The banks and financial institutions form the third and most important piece. If clients are serviced by a viable network of agents, we need institutions that are willing to offer products and services for these agents to distribute. That is why the new generation of institutions -small banks, MFIs (as banking correspondents) and payment banks - are an important piece of this puzzle. In this respect, a big positive signal has already been sent by the RBI by giving a bank licence to Bandhan, the country's largest MFI. Challenges aside, these ambitious goals can become a reality.
An example of this is the emphasis placed in recent years on the business correspondent model. It provides micro-clients with a local intermediary who represents a large commercial bank without necessitating a visit to the bank's premises by "unwelcome" low income people.
The model was initially hobbled by both pricing caps and limitations of the service provision to not-forprofit agencies. Recently, a more liberal dispensation has gradually emerged with first, the removal of the pricing cap, then the widening of the service provision to all manner of economic agents (including kirana stores) and, in recent weeks, to the opening up of the business correspondent role to for-profit nonbank finance companies - read commercial MFIs.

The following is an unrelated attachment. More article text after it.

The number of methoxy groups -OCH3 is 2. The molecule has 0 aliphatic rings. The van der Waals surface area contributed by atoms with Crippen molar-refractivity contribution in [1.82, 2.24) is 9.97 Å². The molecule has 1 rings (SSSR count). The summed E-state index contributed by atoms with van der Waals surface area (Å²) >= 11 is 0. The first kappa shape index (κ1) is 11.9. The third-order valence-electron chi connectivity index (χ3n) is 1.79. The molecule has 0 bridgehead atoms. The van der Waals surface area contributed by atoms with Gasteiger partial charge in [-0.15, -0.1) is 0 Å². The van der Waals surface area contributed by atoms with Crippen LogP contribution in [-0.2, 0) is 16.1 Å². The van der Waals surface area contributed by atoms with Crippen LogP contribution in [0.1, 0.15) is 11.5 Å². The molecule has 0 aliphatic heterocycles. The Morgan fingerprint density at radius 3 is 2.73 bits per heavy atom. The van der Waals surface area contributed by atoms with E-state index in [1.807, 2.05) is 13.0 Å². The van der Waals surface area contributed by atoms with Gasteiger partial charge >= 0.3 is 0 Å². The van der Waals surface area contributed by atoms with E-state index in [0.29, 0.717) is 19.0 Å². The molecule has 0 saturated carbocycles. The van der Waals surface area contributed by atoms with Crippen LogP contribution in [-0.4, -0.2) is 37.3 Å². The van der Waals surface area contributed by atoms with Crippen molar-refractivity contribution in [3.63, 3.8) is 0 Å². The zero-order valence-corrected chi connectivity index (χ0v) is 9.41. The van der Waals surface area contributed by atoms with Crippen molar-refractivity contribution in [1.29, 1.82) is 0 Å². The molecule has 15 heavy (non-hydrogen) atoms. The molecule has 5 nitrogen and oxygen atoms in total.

However, this too is hobbled by the concerns of commercial banks about the cost of the service relative to the size of transactions; a binding constraint that has meant that a sustainable business model has yet to emerge for the service. Financial inclusion via business correspondents has been like a stuttering car with a choked carburettor. The Prime Minister's latest announcement of a Financial Inclusion Mission is hinged upon the opening of bank accounts, issuing of linked debit cards to otherwise excluded persons and of the provision of life insurance of Rs 1 lakh to the account holders. For several years now the RBI has encouraged the opening of basic savings bank accounts with commercial banks both directly and through business correspondents.